There is an invigorating appeal in listening to music for string orchestra composed by a violinist whose instincts elicit a blast of colors, textures, lyricism and effects from an instrumental category with which she is familiar. The Utah Symphony’s performance of Jessie Montgomery’s Strum in the closing concert of a season with unique circumstances was the proper opener for a program, which produced numerous emotional highs, with Thierry Fischer as conductor.
Strum originated conceptually as a cello quintet then became a string quintet in 2006. Montgomery scored it a few years later for string quartet before expanding it into a work for string orchestra. The opening strumming pizzicato has a quaint quality in its suggestion of folk rock idioms but she quickly expands the work into a lively conversation between string sections that sound like Bartók in character. It’s effusive, ebullient and effervescent, all elements that came through in the symphony’s performance, which was a Utah premiere of the work.
Montgomery’s creative impetus springs as much from her schedule as a music educator and performer as it does from embodying the role of composer. Strum reflects her relationship with The Sphinx Organization in Detroit, which in its nearly quarter century of existence has addressed the insufficient representation of young people of color in classical music. Montgomery is the resident composer for the organization’s professional ensemble, the Sphinx Virtuosi. She also received a grant for her 2015 debut album, which includes Strum as the title track.
Earlier this spring, the Utah Symphony offered its first performance of Arnold Schönberg’s First Chamber Symphony and this time featured his Chamber Symphony No. 2 in E Flat Minor, which he completed in 1940. The composer finally returned to completing the Second, which he had begun more than three decades earlier and had completed two movements at the time. Schönberg, who had moved to the U.S. in the 1930s, returned to the work, thanks to a commission from the New Friends of Music.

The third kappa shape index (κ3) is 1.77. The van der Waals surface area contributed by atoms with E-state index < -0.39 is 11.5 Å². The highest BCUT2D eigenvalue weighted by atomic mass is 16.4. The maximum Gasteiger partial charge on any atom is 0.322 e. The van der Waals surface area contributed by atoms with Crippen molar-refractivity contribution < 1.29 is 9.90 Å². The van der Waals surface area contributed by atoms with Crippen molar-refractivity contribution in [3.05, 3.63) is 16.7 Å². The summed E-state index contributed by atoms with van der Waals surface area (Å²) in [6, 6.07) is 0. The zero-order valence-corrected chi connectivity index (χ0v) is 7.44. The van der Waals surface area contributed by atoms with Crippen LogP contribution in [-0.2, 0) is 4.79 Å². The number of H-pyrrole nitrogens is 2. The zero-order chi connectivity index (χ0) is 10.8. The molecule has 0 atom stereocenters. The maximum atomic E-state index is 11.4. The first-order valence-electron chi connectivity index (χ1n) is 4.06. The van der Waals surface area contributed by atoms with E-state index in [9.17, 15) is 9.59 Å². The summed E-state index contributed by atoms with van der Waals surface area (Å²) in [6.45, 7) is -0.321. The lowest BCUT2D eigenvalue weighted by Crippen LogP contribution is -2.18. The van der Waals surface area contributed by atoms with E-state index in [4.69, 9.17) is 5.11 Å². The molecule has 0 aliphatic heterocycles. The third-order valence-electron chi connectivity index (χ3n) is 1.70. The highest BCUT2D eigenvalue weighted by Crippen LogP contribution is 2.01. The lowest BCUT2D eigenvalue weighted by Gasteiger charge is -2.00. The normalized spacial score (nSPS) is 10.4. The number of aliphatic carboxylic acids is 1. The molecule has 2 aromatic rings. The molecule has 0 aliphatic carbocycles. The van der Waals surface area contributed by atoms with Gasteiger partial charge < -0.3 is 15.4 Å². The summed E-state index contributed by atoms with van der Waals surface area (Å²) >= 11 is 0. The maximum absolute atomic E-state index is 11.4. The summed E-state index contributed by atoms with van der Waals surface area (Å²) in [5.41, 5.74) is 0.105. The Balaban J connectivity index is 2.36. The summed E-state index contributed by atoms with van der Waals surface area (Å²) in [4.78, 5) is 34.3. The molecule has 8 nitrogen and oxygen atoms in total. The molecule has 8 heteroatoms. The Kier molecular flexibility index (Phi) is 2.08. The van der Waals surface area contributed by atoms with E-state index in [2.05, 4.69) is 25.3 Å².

Fischer skillfully led the orchestra through a work defined by two different characters but yet both also pack dense triadic musical statements. The first movement is comparatively unadventurous compared to the sections that Schönberg composed for the 1940 version, particularly the fantastic epilogue in the second movement. Here, the composer is confirmed in the power of his selected thematic textures, and the orchestra’s performance brings the work with a masterfully controlled sense to a satisfying conclusion.
The remaining two works on the concert needed no elaboration in terms of historical context: Mozart’s Eine Kleine Nachtmusik and Aaron Copland’s Pulitzer Prize winning Appalachian Spring. The strings delivered fine textbook quality work on the four movements in Mozart’s music. It was graceful, light and happy. Truth be told: It would be more fun to hear Peter Schickele’s (a/k/a P. D. Q. Bach) parody Eine Kleine Nichtmusik (A Little Not Music), which includes brief clips from other music inserted into the original work’s four movements.
As for the Copland performance, the orchestra gave truly the most memorable closing notes for the season. In the work’s eighth and final section, which follows the most famous variation on the Shaker dance hymn Simple Gifts. Fischer meticulously steers the muted strings through the hushed chorale, which evokes the memories of the work’s opening music. In the original ballet, the newlyweds, after being welcomed by their neighbors, can finally enjoy the serene, secure surroundings of their new home. One could not imagine a more fitting close to this particular season for the Utah Symphony.
The concert will be repeated today at 7:30 p.m. in Abravanel Hall in downtown Salt Lake City. For ticket information, see here.
From August 10-14, as part of the Thrive125 celebration of the milestone anniversary of Utah’s statehood, the orchestra will play the Forever Mighty Tour of free outdoor concerts in Wellsville, Helper, Bryce Canyon, Kanab and Springdale. For more information, see the Utah Symphony website.